Some context – the official numbers (UNHCR 2019): “70.8 million forcibly displaced people worldwide”; 25.9 million refugees, including “5.5 million displaced Palestinian refugees under UNRWA’s mandate”; 3.5 million asylum seekers; “57% of UNHCR refugees came from 3 countries: Syria, Afghanistan, South Sudan”; “About 80% of refugees live in countries neighbouring their countries of origin”. What do people in London, including university staff and students, make of this? An unfortunate drop in the ocean of the 7.5 billion people on our earth? Or the iceberg tip glimpsed too late? In December 2018, the UN General Assembly endorsed a plan of action, the Global Compact on Refugees, which holds that responses are to be shaped by the refugees themselves and their hosts (UNHCR 2019: §34). The plan envisages networks of cities and municipalities, as well as a “global academic network” for new research and training.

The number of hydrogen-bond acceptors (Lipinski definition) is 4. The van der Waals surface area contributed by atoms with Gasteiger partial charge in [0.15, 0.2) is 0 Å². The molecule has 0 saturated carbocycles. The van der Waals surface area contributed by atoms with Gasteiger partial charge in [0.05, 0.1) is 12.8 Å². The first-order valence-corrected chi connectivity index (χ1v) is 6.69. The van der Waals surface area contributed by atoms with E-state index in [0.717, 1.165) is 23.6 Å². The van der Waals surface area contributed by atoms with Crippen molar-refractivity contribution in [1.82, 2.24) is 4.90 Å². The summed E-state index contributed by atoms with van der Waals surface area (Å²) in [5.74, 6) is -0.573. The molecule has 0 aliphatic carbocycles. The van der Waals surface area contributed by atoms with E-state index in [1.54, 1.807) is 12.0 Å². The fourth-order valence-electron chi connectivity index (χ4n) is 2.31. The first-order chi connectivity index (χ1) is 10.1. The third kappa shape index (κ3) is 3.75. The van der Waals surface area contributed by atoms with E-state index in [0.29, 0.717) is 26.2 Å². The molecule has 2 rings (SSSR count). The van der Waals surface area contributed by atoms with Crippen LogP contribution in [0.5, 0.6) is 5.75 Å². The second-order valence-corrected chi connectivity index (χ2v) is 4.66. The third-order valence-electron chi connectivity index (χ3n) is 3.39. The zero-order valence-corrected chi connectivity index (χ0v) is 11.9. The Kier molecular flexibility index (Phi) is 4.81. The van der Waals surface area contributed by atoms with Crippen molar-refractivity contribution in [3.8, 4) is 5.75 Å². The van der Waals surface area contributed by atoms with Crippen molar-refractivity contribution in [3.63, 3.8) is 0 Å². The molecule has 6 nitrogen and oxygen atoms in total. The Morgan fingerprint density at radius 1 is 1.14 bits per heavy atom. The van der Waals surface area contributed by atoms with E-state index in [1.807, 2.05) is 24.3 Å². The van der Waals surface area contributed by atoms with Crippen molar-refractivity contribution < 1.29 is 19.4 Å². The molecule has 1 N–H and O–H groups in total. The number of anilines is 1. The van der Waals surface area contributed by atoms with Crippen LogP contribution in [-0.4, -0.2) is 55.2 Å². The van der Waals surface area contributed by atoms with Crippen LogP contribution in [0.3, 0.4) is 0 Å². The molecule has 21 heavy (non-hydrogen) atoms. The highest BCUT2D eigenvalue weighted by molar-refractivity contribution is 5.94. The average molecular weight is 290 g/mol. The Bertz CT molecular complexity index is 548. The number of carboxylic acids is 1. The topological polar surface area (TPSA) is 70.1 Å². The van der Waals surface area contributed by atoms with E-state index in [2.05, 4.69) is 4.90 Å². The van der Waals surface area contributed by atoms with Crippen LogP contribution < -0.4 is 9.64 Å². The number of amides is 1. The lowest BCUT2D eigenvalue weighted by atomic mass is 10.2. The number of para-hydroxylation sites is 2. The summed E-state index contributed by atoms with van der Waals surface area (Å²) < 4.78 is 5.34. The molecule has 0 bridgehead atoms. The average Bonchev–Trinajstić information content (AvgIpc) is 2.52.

This year the migration crisis debate arrived tangibly and materially at the heart of UCL, in the Octagon below its central dome, through an exhibition that seeks to convey the words and actions of the displaced. The display-case on Being in Place sets a base-line in the current ecological catastrophe, of endangered species and livelihoods, evoked in fish-trap and pangolin. The mood here is muted, a darker space punctuated by the animal bodies, select artefacts, and works on bright paper. Diametrically opposite, Challenging Views (Figure 5) confronts the starkest inhumanity of humans to each other, where the speaking subjects are those who have lived through torture. The Helen Bamber Foundation works with survivors of human cruelty; to say what we might not bear to hear, the students in its Photography Group (Helen Bamber Foundation n.d.) bring select museum artefacts underpinning colour pictures of hands holding those objects from their workshops. Beside the group contests the force of control represented by the fingerprint device of 19th-century UCL statistician Francis Galton (currently under another spotlight, in the history of eugenics inquiry: UCL News 2018). Fingerprints have been taken, but slightly blurred and so beyond individual recognition, rescuing the human subject from human machinery.